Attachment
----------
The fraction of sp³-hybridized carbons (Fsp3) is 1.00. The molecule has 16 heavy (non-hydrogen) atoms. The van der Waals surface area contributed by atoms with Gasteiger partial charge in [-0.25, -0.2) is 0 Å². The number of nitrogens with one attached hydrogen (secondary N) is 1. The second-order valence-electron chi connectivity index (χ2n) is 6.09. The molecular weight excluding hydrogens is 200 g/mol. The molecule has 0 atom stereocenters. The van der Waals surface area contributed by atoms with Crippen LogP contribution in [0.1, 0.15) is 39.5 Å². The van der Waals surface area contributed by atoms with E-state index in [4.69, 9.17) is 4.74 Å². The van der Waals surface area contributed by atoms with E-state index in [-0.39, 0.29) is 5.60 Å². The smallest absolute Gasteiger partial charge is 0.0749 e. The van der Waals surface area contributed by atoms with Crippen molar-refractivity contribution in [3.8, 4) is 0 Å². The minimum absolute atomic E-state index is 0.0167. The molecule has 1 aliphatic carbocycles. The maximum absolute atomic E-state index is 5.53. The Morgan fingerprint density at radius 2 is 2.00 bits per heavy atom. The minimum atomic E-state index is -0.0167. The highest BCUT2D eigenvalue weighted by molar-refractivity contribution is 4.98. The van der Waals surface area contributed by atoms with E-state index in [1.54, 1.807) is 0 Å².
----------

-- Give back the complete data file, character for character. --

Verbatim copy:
The fraction of sp³-hybridized carbons (Fsp3) is 1.00. The molecule has 16 heavy (non-hydrogen) atoms. The van der Waals surface area contributed by atoms with Gasteiger partial charge in [-0.25, -0.2) is 0 Å². The number of nitrogens with one attached hydrogen (secondary N) is 1. The second-order valence-electron chi connectivity index (χ2n) is 6.09. The molecular weight excluding hydrogens is 200 g/mol. The molecule has 0 atom stereocenters. The van der Waals surface area contributed by atoms with Crippen LogP contribution in [0.1, 0.15) is 39.5 Å². The van der Waals surface area contributed by atoms with E-state index in [4.69, 9.17) is 4.74 Å². The van der Waals surface area contributed by atoms with E-state index in [-0.39, 0.29) is 5.60 Å². The smallest absolute Gasteiger partial charge is 0.0749 e. The van der Waals surface area contributed by atoms with Crippen molar-refractivity contribution in [3.8, 4) is 0 Å². The minimum absolute atomic E-state index is 0.0167. The molecule has 1 aliphatic carbocycles. The maximum absolute atomic E-state index is 5.53. The Morgan fingerprint density at radius 2 is 2.00 bits per heavy atom. The minimum atomic E-state index is -0.0167. The highest BCUT2D eigenvalue weighted by molar-refractivity contribution is 4.98. The van der Waals surface area contributed by atoms with E-state index in [1.54, 1.807) is 0 Å².